Another area that sticks out to the reader is the very Eurocentricity of the account. While the Great Game was primarily a contest between Russia and Great Britain, with the Persians as nervous onlookers, the playing field was neither the British Isles nor the Russian steppe. Instead it was contested in the mountains of modern day Afghanistan and Pakistan and the deserts of Uzbekistan and Turkmenistan. The author does a superb job of portraying the heroes of the Great Game and in this perhaps he is unparalleled. But this period of imperialism involved more than just a few dozen Russian and British officers. There were countless emirs, officials and citizens in places like Khiva, Bokhara, and Kabul that felt the effects of the Game’s twists and turns much more intensely than those in Moscow and London. Indeed, it can be argued that the Great Game more significantly changed the fates of the nations that were invaded by the imperial powers than those of British and Russia themselves. As an example, the kingdoms of Khiva, Bokhara, Kokhand and Tashkent were subsumed into the Russian Empire as a result of the Game and were not independent again until the collapse of the Soviet Union, emerging as Uzbekistan, Turkmenistan, and Tajikistan

Because much of what Hopkirk presents to the reader about these territories are only gleaned from Russian and British sources, one is left guessing as to what, for example, the Khivans thought as the Russians finally broke down the walls to their supposedly impenetrable city. What did the citizens of Hunza, high in the mountains of modern-day northeast Pakistan, think as the British fought their way into their kingdom? How did Russia building a railroad across their newly won colonies in Central Asia affect the lives of the herders there? These are questions that are left unanswered. There is undoubtedly a lack of primary source material that could answer these questions, but there is also a lack of curiosity in their answers. Hopkirk’s account focuses only on the great empires and the men who created them through force of arms, not on those whose lands were taken in name of spreading Christianity, opening new markets for European traders and creating buffer states to protect existing colonies. These passive players of the Great Game far outnumber the colonial heroes, but their story is not told, and rarely considered. From this view, The Great Game follows a long tradition of histories that, despite their meticulous research, lack a truly full perspective. Colonialism and imperialism are brutal, often one-sided affairs, but that does not mean their histories have to be as well.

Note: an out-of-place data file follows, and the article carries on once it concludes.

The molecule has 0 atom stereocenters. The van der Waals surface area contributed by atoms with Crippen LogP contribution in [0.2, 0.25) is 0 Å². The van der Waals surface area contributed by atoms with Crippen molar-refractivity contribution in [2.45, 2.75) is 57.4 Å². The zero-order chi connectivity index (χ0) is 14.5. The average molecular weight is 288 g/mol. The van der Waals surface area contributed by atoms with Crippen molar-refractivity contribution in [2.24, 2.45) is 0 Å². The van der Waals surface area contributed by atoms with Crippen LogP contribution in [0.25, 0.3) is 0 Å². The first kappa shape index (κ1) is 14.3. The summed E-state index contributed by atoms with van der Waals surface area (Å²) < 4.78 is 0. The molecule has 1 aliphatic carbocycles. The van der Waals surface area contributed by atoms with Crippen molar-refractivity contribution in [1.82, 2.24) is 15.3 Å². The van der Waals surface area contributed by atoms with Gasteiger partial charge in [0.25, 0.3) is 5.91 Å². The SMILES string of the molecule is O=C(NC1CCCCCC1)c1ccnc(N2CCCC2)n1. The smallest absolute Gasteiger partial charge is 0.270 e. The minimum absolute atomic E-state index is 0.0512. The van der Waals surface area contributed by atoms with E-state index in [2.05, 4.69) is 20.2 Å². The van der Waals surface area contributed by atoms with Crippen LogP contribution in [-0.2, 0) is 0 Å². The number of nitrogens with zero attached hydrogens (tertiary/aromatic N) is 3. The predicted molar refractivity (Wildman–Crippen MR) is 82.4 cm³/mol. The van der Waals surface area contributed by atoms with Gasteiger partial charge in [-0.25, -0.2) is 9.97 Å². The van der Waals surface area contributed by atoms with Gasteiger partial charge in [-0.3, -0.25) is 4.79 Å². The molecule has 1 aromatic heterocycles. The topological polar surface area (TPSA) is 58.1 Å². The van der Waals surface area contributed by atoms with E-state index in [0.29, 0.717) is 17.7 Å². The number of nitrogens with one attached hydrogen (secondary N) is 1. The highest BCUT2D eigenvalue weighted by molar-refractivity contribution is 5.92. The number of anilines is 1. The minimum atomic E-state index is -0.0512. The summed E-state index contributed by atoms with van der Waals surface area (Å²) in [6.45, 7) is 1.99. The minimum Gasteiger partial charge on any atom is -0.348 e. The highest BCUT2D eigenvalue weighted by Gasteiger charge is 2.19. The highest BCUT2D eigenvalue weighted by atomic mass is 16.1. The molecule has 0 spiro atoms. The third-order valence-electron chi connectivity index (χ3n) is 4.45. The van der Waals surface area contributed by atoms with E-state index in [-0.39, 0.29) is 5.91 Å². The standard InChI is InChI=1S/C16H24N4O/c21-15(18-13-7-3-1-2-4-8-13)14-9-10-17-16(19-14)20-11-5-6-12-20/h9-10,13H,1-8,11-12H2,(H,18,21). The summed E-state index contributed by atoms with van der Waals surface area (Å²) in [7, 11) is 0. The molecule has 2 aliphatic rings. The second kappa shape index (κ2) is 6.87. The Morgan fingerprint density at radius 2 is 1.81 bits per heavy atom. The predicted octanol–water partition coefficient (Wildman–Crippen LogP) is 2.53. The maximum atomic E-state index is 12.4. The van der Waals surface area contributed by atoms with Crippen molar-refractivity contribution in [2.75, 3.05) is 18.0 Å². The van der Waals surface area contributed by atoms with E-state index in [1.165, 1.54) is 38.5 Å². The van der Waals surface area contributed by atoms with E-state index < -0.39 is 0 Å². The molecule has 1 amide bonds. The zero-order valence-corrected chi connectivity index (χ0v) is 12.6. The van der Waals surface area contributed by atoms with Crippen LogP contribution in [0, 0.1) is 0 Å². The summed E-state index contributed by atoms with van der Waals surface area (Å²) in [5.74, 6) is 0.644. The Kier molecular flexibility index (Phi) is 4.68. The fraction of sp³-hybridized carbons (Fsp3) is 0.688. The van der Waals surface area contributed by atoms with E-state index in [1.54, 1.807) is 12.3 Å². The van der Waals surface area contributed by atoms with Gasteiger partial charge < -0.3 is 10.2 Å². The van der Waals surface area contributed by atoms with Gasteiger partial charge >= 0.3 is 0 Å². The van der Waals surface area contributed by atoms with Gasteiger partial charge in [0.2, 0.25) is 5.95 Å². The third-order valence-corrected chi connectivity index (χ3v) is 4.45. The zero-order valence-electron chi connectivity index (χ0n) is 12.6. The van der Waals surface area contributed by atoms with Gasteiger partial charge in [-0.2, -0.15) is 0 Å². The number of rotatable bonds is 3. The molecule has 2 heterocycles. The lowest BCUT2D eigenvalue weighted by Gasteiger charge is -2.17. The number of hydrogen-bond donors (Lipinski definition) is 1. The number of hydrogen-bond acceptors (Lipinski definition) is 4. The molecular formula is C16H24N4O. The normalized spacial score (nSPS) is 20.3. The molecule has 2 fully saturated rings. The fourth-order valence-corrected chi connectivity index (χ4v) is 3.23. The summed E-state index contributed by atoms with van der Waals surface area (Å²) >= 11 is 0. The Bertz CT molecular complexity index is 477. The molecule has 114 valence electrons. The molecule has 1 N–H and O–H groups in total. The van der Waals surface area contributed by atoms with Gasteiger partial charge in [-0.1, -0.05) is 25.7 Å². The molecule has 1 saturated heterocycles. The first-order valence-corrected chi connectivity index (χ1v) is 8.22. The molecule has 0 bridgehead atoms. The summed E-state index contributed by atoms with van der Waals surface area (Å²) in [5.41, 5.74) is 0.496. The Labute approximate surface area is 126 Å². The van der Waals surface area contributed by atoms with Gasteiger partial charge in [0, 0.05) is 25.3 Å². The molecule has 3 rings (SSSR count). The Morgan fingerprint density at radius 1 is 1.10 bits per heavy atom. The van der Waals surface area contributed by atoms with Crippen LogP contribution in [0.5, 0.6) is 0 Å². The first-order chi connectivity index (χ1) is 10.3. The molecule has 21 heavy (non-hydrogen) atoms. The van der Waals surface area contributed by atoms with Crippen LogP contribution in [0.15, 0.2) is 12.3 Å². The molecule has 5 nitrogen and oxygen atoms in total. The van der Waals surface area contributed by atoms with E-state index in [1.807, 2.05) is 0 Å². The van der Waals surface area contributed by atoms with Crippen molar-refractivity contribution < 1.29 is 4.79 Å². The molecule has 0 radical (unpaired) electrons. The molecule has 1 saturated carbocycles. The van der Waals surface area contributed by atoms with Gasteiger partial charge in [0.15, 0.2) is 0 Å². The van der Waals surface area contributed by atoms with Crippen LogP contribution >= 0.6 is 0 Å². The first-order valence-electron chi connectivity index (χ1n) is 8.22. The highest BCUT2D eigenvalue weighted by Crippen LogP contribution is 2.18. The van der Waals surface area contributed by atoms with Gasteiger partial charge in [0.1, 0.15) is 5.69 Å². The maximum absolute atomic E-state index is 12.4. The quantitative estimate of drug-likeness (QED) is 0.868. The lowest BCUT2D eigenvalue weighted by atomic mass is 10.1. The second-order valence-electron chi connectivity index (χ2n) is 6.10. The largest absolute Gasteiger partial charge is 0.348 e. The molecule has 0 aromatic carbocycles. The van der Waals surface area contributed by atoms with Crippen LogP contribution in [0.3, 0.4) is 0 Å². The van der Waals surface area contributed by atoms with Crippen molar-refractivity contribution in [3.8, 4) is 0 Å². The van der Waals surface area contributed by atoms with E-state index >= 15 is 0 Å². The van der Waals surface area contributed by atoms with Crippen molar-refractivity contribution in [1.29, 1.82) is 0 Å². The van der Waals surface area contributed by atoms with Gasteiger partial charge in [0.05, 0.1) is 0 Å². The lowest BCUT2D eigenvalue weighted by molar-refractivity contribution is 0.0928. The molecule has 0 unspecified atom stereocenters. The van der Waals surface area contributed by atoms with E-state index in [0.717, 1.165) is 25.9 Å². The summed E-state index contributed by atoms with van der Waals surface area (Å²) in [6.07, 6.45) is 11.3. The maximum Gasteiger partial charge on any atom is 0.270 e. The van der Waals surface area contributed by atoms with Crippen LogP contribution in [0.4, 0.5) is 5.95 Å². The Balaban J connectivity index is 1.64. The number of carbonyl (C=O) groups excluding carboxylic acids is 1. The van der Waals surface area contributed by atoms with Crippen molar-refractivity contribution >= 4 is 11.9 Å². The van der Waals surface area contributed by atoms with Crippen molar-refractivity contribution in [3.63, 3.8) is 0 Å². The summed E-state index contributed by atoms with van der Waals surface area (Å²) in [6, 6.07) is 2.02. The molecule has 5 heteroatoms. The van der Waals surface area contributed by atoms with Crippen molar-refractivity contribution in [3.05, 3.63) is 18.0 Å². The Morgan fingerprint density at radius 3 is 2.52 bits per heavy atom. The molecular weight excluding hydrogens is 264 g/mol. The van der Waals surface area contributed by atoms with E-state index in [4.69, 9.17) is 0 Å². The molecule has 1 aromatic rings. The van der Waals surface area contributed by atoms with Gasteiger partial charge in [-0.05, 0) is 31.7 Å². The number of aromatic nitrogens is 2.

Despite these shortcomings of perspective, The Great Game remains a book that is necessary for anyone looking to understand this period in the history of imperialism. Peter Hopkirk’s narrative is as engrossing as it is informative and gives the reader insights into the motives and outcomes on both the Russian and British sides. Most importantly  by reading The Great Game, students of the past and and watchers of the present can better understand the ‘new Great Game,’ no matter which it is played.